UFC on Fuel TV 7 goes down on Saturday from historic Wembley Arena in a little place known as London-towne. If one traipses toward the end of this card, one will find gold. But it's not the mythical pot o' gold, which the Irish might have you tilt toward as the man of La Mancha toward the windmills. Instead, it is a belt of gold. An interim belt of gold. And interim bantamweight champion Renan Barao places those riches on the line against Michael McDonald, the clear best non-Barao, non-Dominick-Cruz bantamweight MMA fighter on planet Earth.
But there's more. Plenty other fighters are on the card. Plenty of British fighters are included. Would you like to know what they all—British and otherwise—have to do in order to win? Keep calm and carry on.
Matt Riddle has done an excellent job lately of capturing two key fan segments: British people, for whom he is a heel, and potheads, for whom he is a hero.
Inside the cage, Riddle, a former college wrestler, is most effective (if not exciting) when he plays to his own personal base. He should lean on Che Mills, get him to the mat and grind him down. Riddle's nickname, after all, is "Deep Waters."
Che Mills is not a bad grappler, per se. It's just that when he loses, it's usually to someone who can take him down and keep him there.
If Mills wants a W in front of his home crowd, he'll need to stay on the perimeter, work his kickboxing and minimize mat time.
Sure, Ryan Jimmo won his first UFC fight by spectacular knockout, but that doesn't mean he has the chops to bang with a striking thoroughbred like James Te-Huna.
Te-Huna shouldn't overthink this one; something tells me he won't.
Casual fans know Ryan Jimmo from the aforementioned knockout (and victory dance it precipitated). But fans of other MMA promotions may remember that the likable Canadian has no problem leaving it in the hands of the judges. This might lose him fans, but if he wants to win the fight, he'll want to be judicious with his attacks and meticulous with his defense. Clinch work may be an extra-special ally.
Gunnar Nelson is a world-class grappler, earning a jiu-jitsu black belt under Renzo Gracie. Though he is solid in all phases, the ground game is the clear bread and butter.
Nelson doesn't just control people on the ground, however. Like his teacher, he's always looking for a better position and, ultimately, the submission. But against a frisky finisher like Jorge Santiago, he'll need that Nordic calm to stay in the moment and avoid getting caught in a pitfall.
Jorge Santiago is playing with house money. He took the fight on just a few weeks' notice, and as a result has found himself with a somewhat unlikely third chance inside the Octagon.
If he loses, hey, it was short notice. The lesser promotions, where he has been dominant, will still be there. If he wins, it's a tremendous upset on a huge stage. He has experience at this level, and has experience finishing fights on his feet and on the ground. Win or lose, he's likely to make an impression. He shouldn't tighten up and resist that natural tendency. Swing away, Jorge.
After just one fight in the UFC, Jimi Manuwa is one of the hardest-hitting fighters in the UFC, in any weight class. He's only been out of the first round three times in his 12-fight career, thanks in large part to his eight career first-round T/KOs.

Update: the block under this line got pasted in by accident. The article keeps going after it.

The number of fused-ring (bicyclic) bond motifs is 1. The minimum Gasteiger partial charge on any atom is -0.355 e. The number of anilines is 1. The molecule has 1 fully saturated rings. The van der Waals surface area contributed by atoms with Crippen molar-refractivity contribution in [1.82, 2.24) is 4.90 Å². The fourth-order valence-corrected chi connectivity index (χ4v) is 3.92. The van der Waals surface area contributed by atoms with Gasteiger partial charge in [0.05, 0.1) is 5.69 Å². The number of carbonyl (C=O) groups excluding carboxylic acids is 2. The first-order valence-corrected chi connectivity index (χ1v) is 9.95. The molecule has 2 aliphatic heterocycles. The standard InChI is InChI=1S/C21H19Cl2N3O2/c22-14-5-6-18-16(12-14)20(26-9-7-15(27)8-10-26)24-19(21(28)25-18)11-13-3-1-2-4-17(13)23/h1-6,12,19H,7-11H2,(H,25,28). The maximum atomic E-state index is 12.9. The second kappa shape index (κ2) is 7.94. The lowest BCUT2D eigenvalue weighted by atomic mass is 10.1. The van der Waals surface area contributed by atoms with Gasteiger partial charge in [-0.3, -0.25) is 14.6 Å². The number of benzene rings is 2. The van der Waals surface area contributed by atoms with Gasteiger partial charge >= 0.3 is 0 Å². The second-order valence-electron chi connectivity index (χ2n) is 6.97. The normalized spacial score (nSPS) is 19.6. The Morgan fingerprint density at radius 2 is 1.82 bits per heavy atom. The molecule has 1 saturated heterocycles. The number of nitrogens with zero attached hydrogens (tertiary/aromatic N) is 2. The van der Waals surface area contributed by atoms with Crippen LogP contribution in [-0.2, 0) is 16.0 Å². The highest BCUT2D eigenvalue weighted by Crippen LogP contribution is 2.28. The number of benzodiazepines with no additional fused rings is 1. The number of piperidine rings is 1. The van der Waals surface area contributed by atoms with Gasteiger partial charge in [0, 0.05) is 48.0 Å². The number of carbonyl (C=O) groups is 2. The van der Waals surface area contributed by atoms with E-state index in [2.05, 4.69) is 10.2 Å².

He'll want to put on a show in front of his fellow Brits. His hands will facilitate that.
The first instinct might be to call this one a stand-up battle. And it well might be, with Manuwa's predilections and Cyrille Diabate's kickboxing background.
But at age 39, Diabate may be learning some new tricks. Hell, he's learning how to roll over in there—literally. He garnered a submission win in his last fight. Now, that was against Chad Griggs, and wasn't exactly on an Abu Dhabi level, but it showed he's willing to explore other dimensions of MMA.
If he can tire Manuwa out on the ground, avoid the big power shot and weather the early adrenaline storm, the wily veteran just might have a chance to pull out a decision.
Cub Swanson said recently that he has been training to face a southpaw for a long time but, for various reasons, that matchup never happened. Until this weekend.
Though he's deceptively well-rounded, Swanson's preferred approach is not a secret. He wants to outslug his adversary. And he has the power and the endurance to do so. He would also seem to have the work under his belt that will allow him to throw those lethal combinations with confidence.
When it comes to mat work, Cub Swanson is a wrestler first. Poirier has shown in his fight with Jonathan Brookins and others that he knows how to roll with a wrestler: put them on their back, where they are typically not comfortable, press the advantage and get ahold of something.
Renan Barao has at times shown a tendency to bang it out with opponents. He can't do that against a slugger like Michael McDonald; he'll need to employ the more deliberative kind of approach he showed against guys like Urijah Faber. Pick your spots, maybe even try for a takedown or two and see how young Mr. McDonald fares in the championship rounds.
Even in conservative mode, Barao still likes to throw a wide array of strikes, including plenty of kicks and knees. He's also the rangier fighter between these two. That's why Michael McDonald needs to wade in and get to Barao's chin. If he can, he has the power to finish.
Also, given that McDonald is only 22 and has never mounted a stage this high, he may have difficulties with nerves and endurance. The earlier this fight ends, the better the chances it ends in favor of McDonald.
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